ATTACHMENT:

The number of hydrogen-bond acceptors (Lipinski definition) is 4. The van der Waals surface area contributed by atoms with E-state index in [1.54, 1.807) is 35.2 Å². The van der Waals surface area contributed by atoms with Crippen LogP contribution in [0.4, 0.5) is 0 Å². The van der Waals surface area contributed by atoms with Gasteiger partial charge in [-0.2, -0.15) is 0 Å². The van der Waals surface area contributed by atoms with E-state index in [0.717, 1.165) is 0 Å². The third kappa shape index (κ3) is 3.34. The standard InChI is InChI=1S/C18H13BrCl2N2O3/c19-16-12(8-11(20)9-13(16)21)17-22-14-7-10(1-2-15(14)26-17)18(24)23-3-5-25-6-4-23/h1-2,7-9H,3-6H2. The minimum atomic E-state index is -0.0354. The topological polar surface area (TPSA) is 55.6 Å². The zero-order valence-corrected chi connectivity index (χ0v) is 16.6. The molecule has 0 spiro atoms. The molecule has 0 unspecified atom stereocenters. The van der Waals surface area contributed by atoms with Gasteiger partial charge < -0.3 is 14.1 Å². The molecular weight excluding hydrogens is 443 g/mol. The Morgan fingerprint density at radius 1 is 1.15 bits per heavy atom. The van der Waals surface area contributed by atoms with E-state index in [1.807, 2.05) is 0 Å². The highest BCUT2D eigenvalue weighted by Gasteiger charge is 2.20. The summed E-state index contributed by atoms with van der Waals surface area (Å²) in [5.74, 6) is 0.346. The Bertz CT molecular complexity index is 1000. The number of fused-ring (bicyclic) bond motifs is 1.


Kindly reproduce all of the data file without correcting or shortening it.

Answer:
The number of hydrogen-bond acceptors (Lipinski definition) is 4. The van der Waals surface area contributed by atoms with E-state index in [1.54, 1.807) is 35.2 Å². The van der Waals surface area contributed by atoms with Crippen LogP contribution in [0.4, 0.5) is 0 Å². The van der Waals surface area contributed by atoms with Gasteiger partial charge in [-0.2, -0.15) is 0 Å². The van der Waals surface area contributed by atoms with E-state index in [0.717, 1.165) is 0 Å². The third kappa shape index (κ3) is 3.34. The standard InChI is InChI=1S/C18H13BrCl2N2O3/c19-16-12(8-11(20)9-13(16)21)17-22-14-7-10(1-2-15(14)26-17)18(24)23-3-5-25-6-4-23/h1-2,7-9H,3-6H2. The minimum atomic E-state index is -0.0354. The topological polar surface area (TPSA) is 55.6 Å². The zero-order valence-corrected chi connectivity index (χ0v) is 16.6. The molecule has 0 spiro atoms. The molecule has 0 unspecified atom stereocenters. The van der Waals surface area contributed by atoms with Gasteiger partial charge < -0.3 is 14.1 Å². The molecular weight excluding hydrogens is 443 g/mol. The Morgan fingerprint density at radius 1 is 1.15 bits per heavy atom. The van der Waals surface area contributed by atoms with E-state index in [1.807, 2.05) is 0 Å². The highest BCUT2D eigenvalue weighted by Gasteiger charge is 2.20. The summed E-state index contributed by atoms with van der Waals surface area (Å²) in [5.74, 6) is 0.346. The Bertz CT molecular complexity index is 1000. The number of fused-ring (bicyclic) bond motifs is 1.